While discussing backup tools in my session on Disaster Recovery and Business Continuity Planning at Southwest Fox 2009, I mentioned that I use a password management program call Password Agent from Moon Software. While probably less well known than some of its competitors, I've used this particular app for several years and have always found it to be reliable and easy to use. The only caveat was that it had not been updated in quite some time, but by coincidence a new version was just released yesterday. Among other changes this release is listed as compatible with Windows 7. If you're interested in a good password management tool, check out Password Agent 2.6 at www.moonsoftware.com/pwagent.asp.

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Southwest Fox 2009 - Don't Miss It!

Hard to believe, but it's only a little over four months until Southwest Fox 2009, which will be held October 15-18, 2009 at the beautiful Arizona Golf Resort and Conference Center in Mesa, Arizona. Start making your plans now, because conference organizers Rick Schummer, Tamar Granor, and Doug Hennig have once again put together a great selection of speakers and topics for a conference that is not to be missed. I hope to see you all there!

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SWFox 2008 Session White Papers Published

My session white papers from Southwest Fox 2008, Hidden Treasures: The FoxPro Foundation Classes and Automating QuickBooks with QODBC, are now available for download from the FoxPro Developers page of my website.

Update [Sunday, 07-Jun-2009]: I posted the wrong links to these papers yesterday. The links are now correct.

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Restore Open Tabs in Internet Explorer 8

Unlike IE7, Internet Explorer 8 does not offer to remember open tabs on shutdown. But after re-launching IE8, you can restore them by going to Tools > Reopen Last Browsing Sesssion.

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VFP Task Pane Tip

The Visual FoxPro Task Pane Environment Manager enables you to set up the environment you want to be associated with each project. Among other things, you can specify the project file, the default directory, the path, the resource file, and any environment settings that may be unique to each project.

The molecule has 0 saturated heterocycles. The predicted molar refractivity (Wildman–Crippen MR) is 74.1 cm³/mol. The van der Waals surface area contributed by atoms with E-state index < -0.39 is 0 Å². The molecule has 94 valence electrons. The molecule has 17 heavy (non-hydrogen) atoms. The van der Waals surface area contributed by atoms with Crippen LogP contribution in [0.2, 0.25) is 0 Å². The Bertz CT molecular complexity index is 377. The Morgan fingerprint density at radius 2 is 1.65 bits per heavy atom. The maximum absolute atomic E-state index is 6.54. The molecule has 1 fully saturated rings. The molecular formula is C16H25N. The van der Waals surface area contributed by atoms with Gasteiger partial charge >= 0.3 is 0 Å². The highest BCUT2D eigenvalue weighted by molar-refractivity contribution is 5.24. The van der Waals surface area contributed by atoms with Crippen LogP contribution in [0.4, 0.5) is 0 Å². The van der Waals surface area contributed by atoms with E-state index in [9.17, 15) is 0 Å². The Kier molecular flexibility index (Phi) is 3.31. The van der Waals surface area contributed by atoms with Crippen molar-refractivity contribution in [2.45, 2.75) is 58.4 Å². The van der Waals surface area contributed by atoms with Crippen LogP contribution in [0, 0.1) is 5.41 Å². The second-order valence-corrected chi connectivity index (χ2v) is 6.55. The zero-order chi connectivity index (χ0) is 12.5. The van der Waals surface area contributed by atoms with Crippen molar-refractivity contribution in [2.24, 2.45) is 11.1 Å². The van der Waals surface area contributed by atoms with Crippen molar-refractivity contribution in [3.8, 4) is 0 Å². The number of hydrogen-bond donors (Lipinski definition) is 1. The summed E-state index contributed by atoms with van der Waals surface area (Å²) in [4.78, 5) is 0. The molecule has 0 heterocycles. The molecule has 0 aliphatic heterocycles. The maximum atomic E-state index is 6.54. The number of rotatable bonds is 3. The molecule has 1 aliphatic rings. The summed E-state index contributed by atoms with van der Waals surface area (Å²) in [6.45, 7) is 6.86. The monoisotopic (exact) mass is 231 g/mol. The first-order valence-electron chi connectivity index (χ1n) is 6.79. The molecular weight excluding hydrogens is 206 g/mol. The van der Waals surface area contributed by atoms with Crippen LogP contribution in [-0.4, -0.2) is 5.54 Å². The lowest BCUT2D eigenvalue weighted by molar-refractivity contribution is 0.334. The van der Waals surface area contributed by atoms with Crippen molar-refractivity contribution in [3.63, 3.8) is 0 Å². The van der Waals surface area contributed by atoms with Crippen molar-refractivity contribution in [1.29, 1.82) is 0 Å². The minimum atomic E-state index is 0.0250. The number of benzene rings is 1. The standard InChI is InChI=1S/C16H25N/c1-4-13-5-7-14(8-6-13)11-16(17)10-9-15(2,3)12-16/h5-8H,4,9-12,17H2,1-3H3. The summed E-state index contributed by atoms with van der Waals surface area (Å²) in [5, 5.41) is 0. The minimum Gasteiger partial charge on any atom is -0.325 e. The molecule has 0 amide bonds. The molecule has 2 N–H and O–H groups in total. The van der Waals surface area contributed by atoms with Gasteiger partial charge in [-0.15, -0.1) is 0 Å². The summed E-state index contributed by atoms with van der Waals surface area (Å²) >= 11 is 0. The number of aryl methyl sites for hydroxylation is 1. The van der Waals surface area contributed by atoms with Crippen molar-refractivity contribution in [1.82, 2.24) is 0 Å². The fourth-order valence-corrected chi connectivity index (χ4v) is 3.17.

When you click the link to a project file in the Task Pane Environment Manager, VFP applies your settings and opens the project. However, the Task Pane window remains open and visible on your screen. If you don't want the Task Pane window hanging around after your project has been opened, there's an easy way to make it disappear.

Select a project in the Environment Manager. Click on the icon to modify the environment set and select the Environment Settings page, as shown in the screenshot. Notice there are edit boxes for two scripts, one that runs before the environment is set and the other that runs after the environment is set and the project is loaded.

To automatically close the Task Pane window, simply add "_oTaskPane.Release( )" as the last or only line in the script that runs after the environment has been set and the project has been loaded. Click OK to save your changes. The next time you open the project from the Task Pane, the Task Pane window will automatically close after the Project Manager window opens and you'll have a clean screen to work with.

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SWFox 2007 session white papers published

In order not to diminish the value of attending the conference itself, I always wait at least six months before publishing the white papers from my presentations. I didn't really intend to wait 16 months to publish the papers from Southwest Fox 2007, though! In any case, Framework Fundamentals and So You Want to be an Independent Developer are now available for download from the FoxPro Developers page on my website.

Unless the year gets away from me again, look for the papers from my Southwest Fox 2008 sessions to be published sometime in late April.